The former director of the National Security Agency is the latest to sit down with U.S. Attorney John Durham in the widening inquiry into the origins and conduct of the Trump-Russia investigation.
Adm. Mike Rogers, who retired in 2018 after four years as NSA chief and commander of U.S. Cyber Command, has met with Durham, who is working at the behest of Attorney General William Barr, multiple times and is cooperating voluntarily in Durham’s deep dive into the FBI’s counterintelligence investigation related to the Trump campaign and the Russian government, according to the Intercept. Rogers is likely being talked to because of his key intelligence perch, experiences uncovering Foreign Intelligence Surveillance Act violations, and his role in the intelligence community’s assessment of Russian interference.
The December report by Justice Department Inspector General Michael Horowitz on FISA abuses by the DOJ and the FBI criticized the bureau’s reliance on British ex-spy Christopher Steele’s unverified dossier in pursuing electronic surveillance against Trump campaign associate Carter Page.
In 2016, Rogers helped expose FISA flaws of a different kind by the NSA and the FBI. That October, as the bureau received its first Page surveillance warrant, Rogers notified the FISA Court of an NSA inspector general report that found the agency was pulling data directly from the internet and improperly searching it for information related to Americans in violation of FISA laws dealing with foreigners outside the United States targeted by U.S. intelligence agencies.
A FISA Court ruling from April 2017 revealed the high volume of violations, and that month the NSA announced it ended all searches where the foreign intelligence target was neither the sender nor receiver of a communication but was mentioned within it.
“That in doing this we were going to lose some intelligence value, but my concern was I just felt it was important — we needed to be able to show that we are fully compliant with the law,” Rogers told the Senate in 2017.
The same FISA Court ruling stated that, by early 2016, the DOJ learned the FBI gave contractors access to massive amounts of FISA information well beyond what was necessary to respond to FBI requests. Another recently declassified October 2018 FISA Court ruling stemming from the court’s inquiry into these FISA abuses found the bureau violated constitutional protections against unreasonable searches and seizures.
Horowitz’s report also detailed how Rogers and the NSA viewed Steele’s dossier with skepticism, pushing back against efforts by then-FBI Director James Comey and then-FBI Deputy Director Andrew McCabe to include information from it in the high-profile January 2017 assessment on Russian election interference put together by the CIA, the FBI, and the NSA.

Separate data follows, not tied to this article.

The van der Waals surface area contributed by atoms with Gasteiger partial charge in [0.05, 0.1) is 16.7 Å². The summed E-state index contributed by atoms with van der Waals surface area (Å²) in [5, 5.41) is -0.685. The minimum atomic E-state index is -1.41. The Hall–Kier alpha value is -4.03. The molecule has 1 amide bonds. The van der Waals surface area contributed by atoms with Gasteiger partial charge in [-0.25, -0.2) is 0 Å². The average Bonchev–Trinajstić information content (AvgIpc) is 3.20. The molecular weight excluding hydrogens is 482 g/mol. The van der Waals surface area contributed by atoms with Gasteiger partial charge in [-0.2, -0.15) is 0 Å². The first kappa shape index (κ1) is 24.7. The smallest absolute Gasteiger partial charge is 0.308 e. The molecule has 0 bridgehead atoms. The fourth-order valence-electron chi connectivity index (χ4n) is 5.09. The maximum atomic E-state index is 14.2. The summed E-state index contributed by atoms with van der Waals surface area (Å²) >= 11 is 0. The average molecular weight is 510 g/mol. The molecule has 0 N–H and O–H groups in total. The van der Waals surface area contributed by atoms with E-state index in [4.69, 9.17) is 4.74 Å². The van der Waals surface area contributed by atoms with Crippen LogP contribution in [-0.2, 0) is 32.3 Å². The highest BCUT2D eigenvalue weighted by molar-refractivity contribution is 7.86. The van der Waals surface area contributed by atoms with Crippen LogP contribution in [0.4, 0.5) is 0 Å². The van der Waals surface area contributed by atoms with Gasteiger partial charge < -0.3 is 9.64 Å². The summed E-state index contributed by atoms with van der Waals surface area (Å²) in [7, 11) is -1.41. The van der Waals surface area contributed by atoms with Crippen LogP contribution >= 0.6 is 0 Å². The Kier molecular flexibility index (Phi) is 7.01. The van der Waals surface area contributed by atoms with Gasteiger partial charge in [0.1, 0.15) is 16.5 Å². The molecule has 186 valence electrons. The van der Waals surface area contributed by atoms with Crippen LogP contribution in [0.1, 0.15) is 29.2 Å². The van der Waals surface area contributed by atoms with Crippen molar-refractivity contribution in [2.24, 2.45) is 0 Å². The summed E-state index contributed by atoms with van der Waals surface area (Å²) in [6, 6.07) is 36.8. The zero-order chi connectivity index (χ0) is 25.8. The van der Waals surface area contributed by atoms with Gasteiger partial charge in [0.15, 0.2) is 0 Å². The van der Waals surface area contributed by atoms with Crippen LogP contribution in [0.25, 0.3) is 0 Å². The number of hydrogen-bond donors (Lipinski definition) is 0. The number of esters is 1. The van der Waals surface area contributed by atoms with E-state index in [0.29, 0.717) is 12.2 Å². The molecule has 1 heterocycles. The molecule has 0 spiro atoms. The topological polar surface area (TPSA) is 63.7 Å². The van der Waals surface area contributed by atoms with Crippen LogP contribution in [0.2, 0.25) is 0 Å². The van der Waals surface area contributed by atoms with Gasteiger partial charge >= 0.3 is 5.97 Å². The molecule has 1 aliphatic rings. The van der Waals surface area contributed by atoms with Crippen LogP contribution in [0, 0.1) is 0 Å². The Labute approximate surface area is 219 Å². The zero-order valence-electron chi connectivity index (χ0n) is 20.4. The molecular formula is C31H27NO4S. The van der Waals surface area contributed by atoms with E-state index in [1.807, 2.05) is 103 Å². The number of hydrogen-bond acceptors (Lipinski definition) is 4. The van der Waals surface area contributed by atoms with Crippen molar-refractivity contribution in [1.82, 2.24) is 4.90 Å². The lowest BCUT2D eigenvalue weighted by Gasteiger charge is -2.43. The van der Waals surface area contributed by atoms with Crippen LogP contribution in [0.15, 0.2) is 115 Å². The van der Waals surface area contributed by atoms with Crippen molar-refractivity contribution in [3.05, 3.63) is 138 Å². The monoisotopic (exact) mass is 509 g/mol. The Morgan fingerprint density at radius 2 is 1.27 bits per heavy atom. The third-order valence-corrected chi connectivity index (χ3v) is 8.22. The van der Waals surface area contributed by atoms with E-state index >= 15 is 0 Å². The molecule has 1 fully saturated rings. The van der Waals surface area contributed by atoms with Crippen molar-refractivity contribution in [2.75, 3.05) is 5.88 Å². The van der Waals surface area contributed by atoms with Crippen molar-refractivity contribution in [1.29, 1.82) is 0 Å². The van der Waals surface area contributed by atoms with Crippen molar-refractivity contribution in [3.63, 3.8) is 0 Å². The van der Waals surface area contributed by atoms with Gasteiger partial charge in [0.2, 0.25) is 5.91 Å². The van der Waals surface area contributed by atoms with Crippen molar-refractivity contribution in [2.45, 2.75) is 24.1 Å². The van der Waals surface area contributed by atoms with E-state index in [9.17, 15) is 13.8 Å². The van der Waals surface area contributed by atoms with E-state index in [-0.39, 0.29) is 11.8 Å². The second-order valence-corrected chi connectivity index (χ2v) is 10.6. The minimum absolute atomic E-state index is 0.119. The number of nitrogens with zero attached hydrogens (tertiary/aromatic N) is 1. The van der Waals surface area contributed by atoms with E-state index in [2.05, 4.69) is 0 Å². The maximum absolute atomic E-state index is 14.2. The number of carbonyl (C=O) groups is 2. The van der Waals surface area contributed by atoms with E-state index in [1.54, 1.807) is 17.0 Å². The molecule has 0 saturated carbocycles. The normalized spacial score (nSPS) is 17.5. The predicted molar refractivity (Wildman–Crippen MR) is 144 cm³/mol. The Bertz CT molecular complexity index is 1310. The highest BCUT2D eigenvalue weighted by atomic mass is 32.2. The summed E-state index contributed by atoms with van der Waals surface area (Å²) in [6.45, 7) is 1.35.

Rogers and Comey, along with Director of National Intelligence James Clapper and CIA Director John Brennan, who is being scrutinized by Durham, briefed President-elect Trump about their findings at Trump Tower. Comey stayed to tell Trump about some of the dossier’s more salacious allegations.
The assessment concluded with “high confidence” that Russian President Vladimir Putin “ordered an influence campaign in 2016” and that Russia worked to “undermine public faith in the U.S. democratic process, denigrate former Secretary of State Clinton, and harm her electability and potential presidency” and “developed a clear preference for President-elect Trump.” The NSA diverged on one aspect, expressing only “moderate confidence” that Putin actively tried to help Trump’s election chances and harm those of Clinton by contrasting her unfavorably, and Durham is likely looking into whether Steele’s dossier played a role in the determinations of the other agencies.
“I wouldn’t call it a discrepancy, I’d call it an honest difference of opinion between three different organizations and, in the end, I made that call,” Rogers told the Senate in May 2017. “It didn’t have the same level of sourcing and the same level of multiple sources.”
Rogers was a Russia hawk, however, telling the Senate in February 2018 about Russia’s plans of “stirring discord in the West” and how “this threatens the foundations of democracy.”
“More broadly, my concern is that President Putin has clearly come to the conclusion that there’s little price to pay here,” Rogers said. “Clearly, what we have done is not enough.”
“I was glad to see the broad direction that we were moving in,” Rogers said in a post-retirement interview last year. “But I’m not going to pretend for a minute it’s perfect by any stretch of the imagination.”
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